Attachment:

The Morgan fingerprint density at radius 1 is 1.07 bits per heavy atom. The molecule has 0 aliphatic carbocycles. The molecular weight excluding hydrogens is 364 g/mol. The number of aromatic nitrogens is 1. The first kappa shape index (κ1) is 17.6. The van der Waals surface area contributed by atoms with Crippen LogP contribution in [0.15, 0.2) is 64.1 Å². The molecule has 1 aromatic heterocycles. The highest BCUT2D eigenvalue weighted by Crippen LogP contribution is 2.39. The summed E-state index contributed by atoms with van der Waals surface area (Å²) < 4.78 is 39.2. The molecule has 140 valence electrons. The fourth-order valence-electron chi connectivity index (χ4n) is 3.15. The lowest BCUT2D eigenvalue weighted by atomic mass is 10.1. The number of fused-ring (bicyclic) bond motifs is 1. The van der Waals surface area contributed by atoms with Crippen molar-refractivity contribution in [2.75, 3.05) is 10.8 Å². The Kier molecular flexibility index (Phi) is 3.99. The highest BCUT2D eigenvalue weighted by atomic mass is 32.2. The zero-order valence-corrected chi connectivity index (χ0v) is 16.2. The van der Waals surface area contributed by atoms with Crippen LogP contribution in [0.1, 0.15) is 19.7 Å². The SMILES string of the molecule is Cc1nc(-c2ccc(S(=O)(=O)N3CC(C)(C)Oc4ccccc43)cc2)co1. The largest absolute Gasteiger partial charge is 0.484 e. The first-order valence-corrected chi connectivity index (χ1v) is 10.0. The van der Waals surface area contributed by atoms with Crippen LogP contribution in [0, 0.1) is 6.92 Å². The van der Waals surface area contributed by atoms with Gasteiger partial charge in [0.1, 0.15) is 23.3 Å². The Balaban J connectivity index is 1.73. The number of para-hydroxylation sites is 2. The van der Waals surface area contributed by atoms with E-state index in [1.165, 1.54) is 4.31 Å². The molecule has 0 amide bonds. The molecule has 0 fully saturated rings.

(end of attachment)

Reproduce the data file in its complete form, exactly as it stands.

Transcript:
The Morgan fingerprint density at radius 1 is 1.07 bits per heavy atom. The molecule has 0 aliphatic carbocycles. The molecular weight excluding hydrogens is 364 g/mol. The number of aromatic nitrogens is 1. The first kappa shape index (κ1) is 17.6. The van der Waals surface area contributed by atoms with Crippen LogP contribution in [0.15, 0.2) is 64.1 Å². The molecule has 1 aromatic heterocycles. The highest BCUT2D eigenvalue weighted by Crippen LogP contribution is 2.39. The summed E-state index contributed by atoms with van der Waals surface area (Å²) < 4.78 is 39.2. The molecule has 140 valence electrons. The fourth-order valence-electron chi connectivity index (χ4n) is 3.15. The lowest BCUT2D eigenvalue weighted by atomic mass is 10.1. The number of fused-ring (bicyclic) bond motifs is 1. The van der Waals surface area contributed by atoms with Crippen molar-refractivity contribution in [2.75, 3.05) is 10.8 Å². The Kier molecular flexibility index (Phi) is 3.99. The highest BCUT2D eigenvalue weighted by atomic mass is 32.2. The zero-order valence-corrected chi connectivity index (χ0v) is 16.2. The van der Waals surface area contributed by atoms with Crippen LogP contribution in [0.1, 0.15) is 19.7 Å². The SMILES string of the molecule is Cc1nc(-c2ccc(S(=O)(=O)N3CC(C)(C)Oc4ccccc43)cc2)co1. The largest absolute Gasteiger partial charge is 0.484 e. The first-order valence-corrected chi connectivity index (χ1v) is 10.0. The van der Waals surface area contributed by atoms with Crippen LogP contribution in [0, 0.1) is 6.92 Å². The van der Waals surface area contributed by atoms with Gasteiger partial charge in [0.1, 0.15) is 23.3 Å². The Balaban J connectivity index is 1.73. The number of para-hydroxylation sites is 2. The van der Waals surface area contributed by atoms with E-state index in [1.165, 1.54) is 4.31 Å². The molecule has 0 amide bonds. The molecule has 0 fully saturated rings.